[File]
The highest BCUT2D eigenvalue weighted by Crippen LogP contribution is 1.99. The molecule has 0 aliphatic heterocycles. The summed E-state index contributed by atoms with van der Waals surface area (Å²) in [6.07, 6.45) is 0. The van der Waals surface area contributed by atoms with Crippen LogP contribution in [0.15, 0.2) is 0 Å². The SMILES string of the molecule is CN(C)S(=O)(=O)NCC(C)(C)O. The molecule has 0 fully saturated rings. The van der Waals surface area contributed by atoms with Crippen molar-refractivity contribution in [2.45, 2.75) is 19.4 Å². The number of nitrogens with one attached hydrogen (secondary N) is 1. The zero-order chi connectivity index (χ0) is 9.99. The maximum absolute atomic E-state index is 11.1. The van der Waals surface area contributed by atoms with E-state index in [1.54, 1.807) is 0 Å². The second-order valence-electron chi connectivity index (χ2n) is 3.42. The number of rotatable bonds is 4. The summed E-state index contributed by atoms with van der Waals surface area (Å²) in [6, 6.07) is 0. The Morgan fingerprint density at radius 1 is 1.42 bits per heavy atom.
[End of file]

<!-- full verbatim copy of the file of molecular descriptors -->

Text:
The highest BCUT2D eigenvalue weighted by Crippen LogP contribution is 1.99. The molecule has 0 aliphatic heterocycles. The summed E-state index contributed by atoms with van der Waals surface area (Å²) in [6.07, 6.45) is 0. The van der Waals surface area contributed by atoms with Crippen LogP contribution in [0.15, 0.2) is 0 Å². The SMILES string of the molecule is CN(C)S(=O)(=O)NCC(C)(C)O. The molecule has 0 fully saturated rings. The van der Waals surface area contributed by atoms with Crippen molar-refractivity contribution in [2.45, 2.75) is 19.4 Å². The number of nitrogens with one attached hydrogen (secondary N) is 1. The zero-order chi connectivity index (χ0) is 9.99. The maximum absolute atomic E-state index is 11.1. The van der Waals surface area contributed by atoms with E-state index in [1.54, 1.807) is 0 Å². The second-order valence-electron chi connectivity index (χ2n) is 3.42. The number of rotatable bonds is 4. The summed E-state index contributed by atoms with van der Waals surface area (Å²) in [6, 6.07) is 0. The Morgan fingerprint density at radius 1 is 1.42 bits per heavy atom.